They built a business they didn't love. And we think for those particular advisors, maybe by joining XYPN Sapphire, they can get back to doing the work that they love, and, helping them live their great life because of where their skillset is and the things they want to do and the time they want to spend and all the things.

And also for the advisors who are fearful of launching their own firms, who say I don't want to be an entrepreneur. I don't want to be out on my own. I want a system. Give me a turnkey platform. I want to go to the store and buy something off the shelf that just works. I don't want to, I don't want to build a computer from parts.

I just want a computer that works. And for us, that Sapphire is bundling everything, that we've been doing for the last 10 years together, into a turnkey platform. So advisors can just go buy it off the shelf and go work with their clients and know that the business side is taken care of.

Maddy Roche: Beautiful. Michael, any opinions about the future of XYPN Sapphire and XYPN generally?

Michael Kitces: I didn't think Alan captured it well in the context of Sapphire. You know to me it's just, another offering on this spectrum of, we were, always founded around helping advisors build businesses where they're doing real financial planning and own and control it independently because both Alan and I are obsessed with the independence thing.

like that doesn't change, but now we get a wider spectrum around, and to me, just like what we found and seen over time is, Almost all of us at the end of the day go independent because we want to see our clients served a particular way, or we want to serve a particular type of client.

And the firm we were at previously says, no. Sometimes it's a compliance no sometimes it's a business model no sometimes it's a compensation model no. There's a lot of different ways that we get to no but it only comes down to, they're not letting me serve who I want to serve the way I want to serve and charge the way that I want to charge.

And so that to us was really the core that we were trying to solve for. It started with the membership model. I guess now we're calling it XYPN Emerald. Where you just hang your own shingle and then you get the autonomy to do all those decisions because that's what happens when it's your shingle and what we realize over time is that part still matters, but there are other things that come with the total autonomy of running your own business that some members didn't want.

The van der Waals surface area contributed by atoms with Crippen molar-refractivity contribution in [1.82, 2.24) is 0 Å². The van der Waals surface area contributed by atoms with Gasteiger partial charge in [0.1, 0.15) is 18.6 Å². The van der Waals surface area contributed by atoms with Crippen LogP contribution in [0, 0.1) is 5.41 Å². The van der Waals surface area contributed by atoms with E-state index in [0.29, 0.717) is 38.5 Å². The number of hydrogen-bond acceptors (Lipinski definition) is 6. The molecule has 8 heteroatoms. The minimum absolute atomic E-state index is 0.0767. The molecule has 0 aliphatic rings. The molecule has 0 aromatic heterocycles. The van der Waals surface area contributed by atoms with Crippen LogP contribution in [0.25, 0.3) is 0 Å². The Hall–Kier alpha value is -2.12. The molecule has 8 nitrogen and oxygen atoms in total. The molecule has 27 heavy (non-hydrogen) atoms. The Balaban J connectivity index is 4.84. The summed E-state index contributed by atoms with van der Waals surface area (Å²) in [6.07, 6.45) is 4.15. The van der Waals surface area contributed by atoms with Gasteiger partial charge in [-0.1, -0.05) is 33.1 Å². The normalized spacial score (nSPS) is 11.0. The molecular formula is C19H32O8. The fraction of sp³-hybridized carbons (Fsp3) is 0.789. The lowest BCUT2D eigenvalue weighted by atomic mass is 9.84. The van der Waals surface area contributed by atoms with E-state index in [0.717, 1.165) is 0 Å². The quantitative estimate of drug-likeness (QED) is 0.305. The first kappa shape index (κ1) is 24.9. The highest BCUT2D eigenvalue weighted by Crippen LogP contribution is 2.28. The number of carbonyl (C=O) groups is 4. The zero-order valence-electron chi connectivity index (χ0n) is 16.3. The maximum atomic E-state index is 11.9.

I want the autonomy to serve my clients the way that I want. I don't want the autonomy to respond to the audit on my own. I don't need the autonomy to pick my own IT support. I would rather someone just figure that out and make my computers work. To me, it's just, it's a refinement of, we have different parts of what we care to have autonomy over.

All of them share the common thread of autonomy over who you serve, the way you serve them, and what you charge, because that's the essence of what XYPN was built to do but we're trying to give some range of choices around letting you not have to be responsible for the things you didn't actually care about anyways. And, as we look forward, financial planning still on the rise, according to pretty much every industry study ever anywhere, we just, we see an immense amount of opportunity for continuing the growth path where we're going and still feel like we have a pretty good competitive advantage simply because almost every other firm in the industry at the end of the day, makes its money on assets or it makes its money on products.

And so as much as a lot of those platforms try to talk a good game about investing more in a financial planning, when all their margins and all their profits come from their core business, it's really there are limits as to how far they tend to go with the financial planning. And so to me, like the opportunity is still immense that more of the industry is going into financial planning, discovering how rewarding it is both financially and just personally to be able to give clients advice and then see the impact as they like, take the advice and get to a better place in their life with this relationship we're in over time, where we really get to see that blossom and develop and that's not going anywhere.

That's just growing. And either the rest of the industry is going to figure out how to really support financial planning more meaningfully, or we'll just keep adding more and more XYPN members that want to do it here.

Maddy Roche: I think I speak on behalf of all three of us, that it has been a total honor and gift to be able to serve and help build some of the solutions and services to you, the listeners and to the XYPN members who are tuning in, as we've continued to navigate over the past 10 years, what this industry needs and what advisors like you have needed.

Thank you both so much, both for your vision, your leadership, and quite frankly, your fun conversation today. Alan and Michael, you both are wonderful. I know our listeners are going to enjoy this episode and all of the sage advice you've shared, but for now we're going to tune out and leave you with a nice goodbye.

Thank you everyone.

Alan Moore: Thank you. 

Michael Kitces: Thank you.




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Alan Moore

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Michael Kitces